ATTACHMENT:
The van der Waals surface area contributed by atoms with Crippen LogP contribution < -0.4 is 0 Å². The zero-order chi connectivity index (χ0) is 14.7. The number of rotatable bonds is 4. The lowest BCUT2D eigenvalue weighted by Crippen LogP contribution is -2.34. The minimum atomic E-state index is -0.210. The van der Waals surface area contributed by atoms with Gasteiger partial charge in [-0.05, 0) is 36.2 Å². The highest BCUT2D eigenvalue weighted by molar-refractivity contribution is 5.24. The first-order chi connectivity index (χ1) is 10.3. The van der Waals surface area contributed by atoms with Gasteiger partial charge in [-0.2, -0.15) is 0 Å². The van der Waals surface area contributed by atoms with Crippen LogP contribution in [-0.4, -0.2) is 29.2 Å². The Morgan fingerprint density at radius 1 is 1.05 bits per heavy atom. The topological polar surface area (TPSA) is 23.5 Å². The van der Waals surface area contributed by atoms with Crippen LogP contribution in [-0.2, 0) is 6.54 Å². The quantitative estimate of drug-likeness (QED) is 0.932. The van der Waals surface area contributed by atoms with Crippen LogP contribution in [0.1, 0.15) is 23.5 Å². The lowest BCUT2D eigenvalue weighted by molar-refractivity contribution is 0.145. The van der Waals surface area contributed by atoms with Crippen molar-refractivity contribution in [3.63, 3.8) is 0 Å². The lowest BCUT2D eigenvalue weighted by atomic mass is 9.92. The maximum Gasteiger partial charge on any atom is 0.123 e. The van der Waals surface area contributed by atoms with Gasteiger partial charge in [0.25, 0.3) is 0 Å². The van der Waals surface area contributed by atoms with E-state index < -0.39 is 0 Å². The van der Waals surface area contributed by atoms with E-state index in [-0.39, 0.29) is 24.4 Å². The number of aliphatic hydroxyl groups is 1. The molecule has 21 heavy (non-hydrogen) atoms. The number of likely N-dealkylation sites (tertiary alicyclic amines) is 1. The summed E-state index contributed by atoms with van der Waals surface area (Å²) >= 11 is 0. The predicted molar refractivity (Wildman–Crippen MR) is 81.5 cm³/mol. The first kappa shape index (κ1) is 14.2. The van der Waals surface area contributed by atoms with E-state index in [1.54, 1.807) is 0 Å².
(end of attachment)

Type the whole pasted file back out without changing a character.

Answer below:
The van der Waals surface area contributed by atoms with Crippen LogP contribution < -0.4 is 0 Å². The zero-order chi connectivity index (χ0) is 14.7. The number of rotatable bonds is 4. The lowest BCUT2D eigenvalue weighted by Crippen LogP contribution is -2.34. The minimum atomic E-state index is -0.210. The van der Waals surface area contributed by atoms with Gasteiger partial charge in [-0.05, 0) is 36.2 Å². The highest BCUT2D eigenvalue weighted by molar-refractivity contribution is 5.24. The first-order chi connectivity index (χ1) is 10.3. The van der Waals surface area contributed by atoms with Gasteiger partial charge in [-0.2, -0.15) is 0 Å². The van der Waals surface area contributed by atoms with Crippen LogP contribution in [-0.4, -0.2) is 29.2 Å². The Morgan fingerprint density at radius 1 is 1.05 bits per heavy atom. The topological polar surface area (TPSA) is 23.5 Å². The van der Waals surface area contributed by atoms with Crippen LogP contribution in [-0.2, 0) is 6.54 Å². The quantitative estimate of drug-likeness (QED) is 0.932. The van der Waals surface area contributed by atoms with Crippen LogP contribution in [0.1, 0.15) is 23.5 Å². The lowest BCUT2D eigenvalue weighted by molar-refractivity contribution is 0.145. The van der Waals surface area contributed by atoms with Crippen molar-refractivity contribution in [3.63, 3.8) is 0 Å². The lowest BCUT2D eigenvalue weighted by atomic mass is 9.92. The maximum Gasteiger partial charge on any atom is 0.123 e. The van der Waals surface area contributed by atoms with Gasteiger partial charge in [0.25, 0.3) is 0 Å². The van der Waals surface area contributed by atoms with E-state index < -0.39 is 0 Å². The van der Waals surface area contributed by atoms with E-state index in [-0.39, 0.29) is 24.4 Å². The number of aliphatic hydroxyl groups is 1. The molecule has 21 heavy (non-hydrogen) atoms. The number of likely N-dealkylation sites (tertiary alicyclic amines) is 1. The summed E-state index contributed by atoms with van der Waals surface area (Å²) >= 11 is 0. The predicted molar refractivity (Wildman–Crippen MR) is 81.5 cm³/mol. The first kappa shape index (κ1) is 14.2. The van der Waals surface area contributed by atoms with E-state index in [1.54, 1.807) is 0 Å².